ESPN Reportedly Owes Nearly $20 Million in Ad Makegoods After Low CFP Ratings

Tim DanielsFeatured ColumnistJanuary 8, 2016

Clemson quarterback Deshaun Watson (4) carries the ball as Oklahoma defensive end D.J. Ward (87) pursues, during the first half of the Orange Bowl NCAA college football semifinal playoff game, Thursday, Dec. 31, 2015, in Miami Gardens, Fla. (AP Photo/Joe Skipper)
Joe Skipper/Associated Press

ESPN reportedly owes advertisers around $20 million in makegoods after ratings for the College Football Playoff semifinal games, which aired on New Year's Eve, fell well below last year's standard.  

John Consoli of Broadcasting & Cable reported Friday the expected payments come after the games failed to reach ratings estimates with higher guarantee levels being offered. He noted companies are also concerned about future broadcasts, with seven of the next 10 years of games also slated for New Year's Eve.

Richard Deitsch of Sports Illustrated noted overall viewership between the two semifinals was down more than 12 million from last year's games. The first game (Clemson vs. Oklahoma) dropped 45 percent, and the second game (Alabama vs. Michigan State) dropped 34 percent in the ratings.

A drop was expected due to the timing. Last year's semifinals were played on New Year's Day, a more traditional place for college football bowl games. But the makegood amount suggests even ESPN was surprised by how much the numbers fell.

Stewart Mandel and Bruce Feldman of spoke with CFP executive director Bill Hancock about the situation. He wasn't prepared to make any definitive statements after just one bad year and suggested the lopsided nature of both games played a role in a drop-off.

Hancock told Mandel and Feldman on The Audible podcast that "one year does not make a trend," and no changes have been discussed as part of the ongoing 12-year contract. He did leave a little room for movement, though.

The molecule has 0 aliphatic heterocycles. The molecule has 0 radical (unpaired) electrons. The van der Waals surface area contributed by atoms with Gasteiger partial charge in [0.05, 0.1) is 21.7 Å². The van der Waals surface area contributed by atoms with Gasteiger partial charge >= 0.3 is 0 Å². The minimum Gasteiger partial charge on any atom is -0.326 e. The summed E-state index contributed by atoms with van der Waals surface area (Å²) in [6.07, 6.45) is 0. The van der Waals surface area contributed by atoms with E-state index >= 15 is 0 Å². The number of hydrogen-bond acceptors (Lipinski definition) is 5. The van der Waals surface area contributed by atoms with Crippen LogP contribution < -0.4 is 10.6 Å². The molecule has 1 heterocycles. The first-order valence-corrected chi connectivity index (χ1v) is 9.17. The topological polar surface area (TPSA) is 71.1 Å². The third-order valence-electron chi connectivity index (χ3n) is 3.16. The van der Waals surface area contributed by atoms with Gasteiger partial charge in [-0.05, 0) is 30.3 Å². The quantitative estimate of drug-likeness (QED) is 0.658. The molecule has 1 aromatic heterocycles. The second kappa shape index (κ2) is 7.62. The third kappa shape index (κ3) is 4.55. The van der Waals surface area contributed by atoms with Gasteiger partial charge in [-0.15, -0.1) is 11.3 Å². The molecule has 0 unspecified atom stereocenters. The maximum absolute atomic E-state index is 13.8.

"It may turn out by the time we get to Year 5, and we've had competitive games, that we say, 'You know what, it's not working,'" Hancock said. "But it's important not to jump to conclusions after one year of admittedly disappointing ratings."

"Someone suggested to me Star Wars was a factor (in TV ratings)," Hancock added, per ESPN's Joe Schad.

Deitsch reported that ESPN always knew the planned schedule when it signed the long-term deal to broadcast the games, but it still pushed for a change away from New Year's Eve this year. Hancock decided to hold firm on the date.

Clearly, his stance hasn't changed since that initial refusal to move the games to a more fan-friendly date. The question now is whether ESPN could renew its efforts to alter the future landscape with advertisers apparently becoming concerned about such an uncertain ratings future.

Those buying ad time reportedly prefer New Year's Day or other nights in prime time away from New Year's Eve, according to Consoli, which certainly makes sense. But the CFP committee holds the power and is apparently ready to bet on a ratings rebound moving forward.